It is a truism that those who are not willing to be taught of God must learn their lessons in the school of trying experience, and that these include the great majority of mankind there will be none to question. As our Leader has said, "Either here or hereafter, suffering or Science must destroy all illusions regarding life and mind, and regenerate material sense and self" (Science and Health, p. 296). There is no other alternative, no other way by which men may climb up; hence one cannot think of a sadder or more pitiful situation than that of the many who know not Science, and who have been taught to think of afflictive experiences in a way that robs them of all educational value.

When Isaiah cried, "Woe unto them that call evil good, and good evil," he certainly emphasized the importance of a scientific classification of things,—their recognition with respect to what they are, and what they are not. Thus and thus alone are we able to maintain an ideal thought of God, and find in the experience of trial and sorrow a buttressing of truth, an increment of gain which for awakened thought is specific proof that all things do work together for good. With right views of good and of evil we can realize profit from experiences which otherwise yield only confusion and despair.

Human conditions still present the possibility of saddening experiences, of disappointment and grief, separation and sorrow, and if thought is not uplifted so that we may lay hold upon the things that abide, if we have no higher, more comforting sense than did the Preacher when, after having compassed the whole round of human life, having measured the heights of its joy and the depths of its woe, he declared, "Vanity of vanities; all is vanity," then indeed our lot is to be commiserated. Our need of a firm hold upon the truths of being is imperative. Truth alone can make free, and if what we have been taught respecting God and His manifestation fails to bring strength of heart and steadiness of faith in the day of trial, the purposes of the gospel have certainly not been fulfilled in us. The significance of earth's tragedies to sensitive souls who know not Christian Science is made apparent all too frequently. Again and again have even earnest Christian people seemed to pass into a desert land, where there are no water-springs, and for the reason that they have been led to think of God, infinite Life, as having to do with death. Thus believing, they can but be torn and troubled with the conflict between their sense of the injustice and wrong of things and their intuitive conviction of the rightful sovereignty of good. In their confusion and their tears they can but wonder what it all means, and in the morning and the evening they reecho Job's cry, "Oh that I knew where I might find him!"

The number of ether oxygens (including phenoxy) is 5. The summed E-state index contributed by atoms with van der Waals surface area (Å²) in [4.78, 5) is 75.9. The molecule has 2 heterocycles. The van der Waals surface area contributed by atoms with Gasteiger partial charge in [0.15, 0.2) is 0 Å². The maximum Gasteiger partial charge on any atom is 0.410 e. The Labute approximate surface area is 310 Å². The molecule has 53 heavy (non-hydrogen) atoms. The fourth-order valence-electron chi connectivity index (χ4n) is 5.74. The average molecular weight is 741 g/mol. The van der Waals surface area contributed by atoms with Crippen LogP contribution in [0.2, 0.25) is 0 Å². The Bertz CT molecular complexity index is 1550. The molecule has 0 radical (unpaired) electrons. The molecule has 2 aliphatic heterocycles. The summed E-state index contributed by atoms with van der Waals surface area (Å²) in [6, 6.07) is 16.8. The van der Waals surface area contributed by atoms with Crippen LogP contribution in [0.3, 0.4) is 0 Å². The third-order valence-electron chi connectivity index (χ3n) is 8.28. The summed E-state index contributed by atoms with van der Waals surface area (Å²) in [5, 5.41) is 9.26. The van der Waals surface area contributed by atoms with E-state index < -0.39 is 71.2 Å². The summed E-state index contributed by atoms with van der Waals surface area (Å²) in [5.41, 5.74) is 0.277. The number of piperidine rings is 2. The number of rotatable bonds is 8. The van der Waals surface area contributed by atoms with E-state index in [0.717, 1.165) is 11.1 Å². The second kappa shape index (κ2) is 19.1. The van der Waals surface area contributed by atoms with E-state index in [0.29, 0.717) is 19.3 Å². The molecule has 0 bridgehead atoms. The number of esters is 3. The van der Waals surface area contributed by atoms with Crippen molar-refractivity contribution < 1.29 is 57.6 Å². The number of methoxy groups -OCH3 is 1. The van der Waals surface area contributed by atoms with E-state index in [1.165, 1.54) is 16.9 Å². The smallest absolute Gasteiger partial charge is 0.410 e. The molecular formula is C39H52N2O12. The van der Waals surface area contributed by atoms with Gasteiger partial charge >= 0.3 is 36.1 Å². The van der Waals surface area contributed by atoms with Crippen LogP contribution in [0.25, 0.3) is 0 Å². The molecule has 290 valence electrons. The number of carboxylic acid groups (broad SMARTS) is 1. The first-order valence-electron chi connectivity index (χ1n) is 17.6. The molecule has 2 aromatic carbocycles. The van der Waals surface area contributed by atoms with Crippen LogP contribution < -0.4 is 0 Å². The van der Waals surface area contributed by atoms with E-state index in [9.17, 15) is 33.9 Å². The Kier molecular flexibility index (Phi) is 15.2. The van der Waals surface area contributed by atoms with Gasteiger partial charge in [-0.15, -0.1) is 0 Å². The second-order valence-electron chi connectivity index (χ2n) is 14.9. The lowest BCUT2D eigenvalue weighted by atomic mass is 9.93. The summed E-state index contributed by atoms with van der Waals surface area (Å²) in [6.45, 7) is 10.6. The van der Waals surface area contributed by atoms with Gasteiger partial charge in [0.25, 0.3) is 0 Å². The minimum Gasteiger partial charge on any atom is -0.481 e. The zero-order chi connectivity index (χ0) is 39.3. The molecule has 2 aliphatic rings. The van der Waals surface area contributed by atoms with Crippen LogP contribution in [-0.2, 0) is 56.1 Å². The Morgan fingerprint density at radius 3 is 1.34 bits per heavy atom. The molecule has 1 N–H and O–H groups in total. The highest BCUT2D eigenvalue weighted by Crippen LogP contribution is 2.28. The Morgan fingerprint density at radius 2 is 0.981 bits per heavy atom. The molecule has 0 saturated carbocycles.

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February 1, 1908

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